The ministry of agriculture also showed that the oil content had not exceeded the standard limit. These is speculation that the fish died from a bacterial infection, but this has not been confirmed and would not be known until further analysis was carried out on the dead fish. Read more ...

This blog is written by Martin Little, The Aquaculturists, published and supported by the International Aquafeed Magazine from Perendale Publishers



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Aquaculture effect on world fish supplies

Extract from a paper called

Effect of aquaculture on world fish supplies
 

Nature 405, 1017-1024 ( June 29, 2000) doi:10.1038/35016500
 

Aquaculture fish production of shellfish and farmed fish has doubled in the last 15 years. Most people think that aquaculture is helping relieve the pressure on the ocean fish, but sadly the opposite is true for some types of aquaculture. Even though aquaculture is helping to reduce the pressure on the oceans, however if it is to be a sustainable option then aquaculture must reduce wild fish species input into feed and adopt a more ecological management practice.

The practice of using wild spices as part of the feed for the carnivorous bred species is also having an impact on the oceans populations. So long term growth of aquaculture needs to be both ecologically sound and sustainable, such practices can be encouraged by regulating the siting of ponds in mangroves and other coastal wetlands. Read more ...


This blog is written by Martin Little, The Aquaculturists, published and supported by the International Aquafeed Magazine from Perendale Publishers



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Monday, July 18, 2011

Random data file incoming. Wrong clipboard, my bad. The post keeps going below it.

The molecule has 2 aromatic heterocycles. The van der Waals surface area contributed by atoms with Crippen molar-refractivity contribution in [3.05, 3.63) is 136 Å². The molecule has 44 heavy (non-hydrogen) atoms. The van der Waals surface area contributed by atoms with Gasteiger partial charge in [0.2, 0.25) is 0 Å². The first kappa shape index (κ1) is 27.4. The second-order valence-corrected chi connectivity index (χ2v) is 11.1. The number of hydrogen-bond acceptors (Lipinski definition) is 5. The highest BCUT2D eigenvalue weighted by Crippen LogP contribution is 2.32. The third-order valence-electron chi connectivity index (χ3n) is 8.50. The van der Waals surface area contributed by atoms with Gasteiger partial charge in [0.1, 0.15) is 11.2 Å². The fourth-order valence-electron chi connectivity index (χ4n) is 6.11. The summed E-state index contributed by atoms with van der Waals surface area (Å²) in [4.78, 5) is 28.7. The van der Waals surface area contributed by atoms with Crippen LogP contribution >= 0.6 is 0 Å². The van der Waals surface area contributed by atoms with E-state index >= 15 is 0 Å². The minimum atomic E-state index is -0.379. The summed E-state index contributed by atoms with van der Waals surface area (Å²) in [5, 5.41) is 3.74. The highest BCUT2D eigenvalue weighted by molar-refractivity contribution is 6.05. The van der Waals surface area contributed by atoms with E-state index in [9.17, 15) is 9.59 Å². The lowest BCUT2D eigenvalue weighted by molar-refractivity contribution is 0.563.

A Review: Chemical Communication in Crustaceans


Chemical Communication in Crustaceans covers a wide range of topics including the identity, production, transmission, reception and behavioural function of chemical signals in selected crustacean groups. There are several topics that the editors thought were ready for thorough review such as multimodal communication, deception and pheromones in aquaculture and pest management, but are still beyond the mainstream of crustacean research.

Thomas Breithaupt, (University of Hull, Department of Biological Sciences): Martin Thiel (Universidad Catolica del Mar Depto de Biologia Marina) edited Chemical Communication in Crustaceans. They worked with the authors that contributed their research material for this book, along with descriptions from some of the authors on their respective research fields. Read more ...

 This blog is written by Martin Little, The Aquaculturists, published and supported by the International Aquafeed Magazine from Perendale Publishers
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St Andrews students focus on sustainability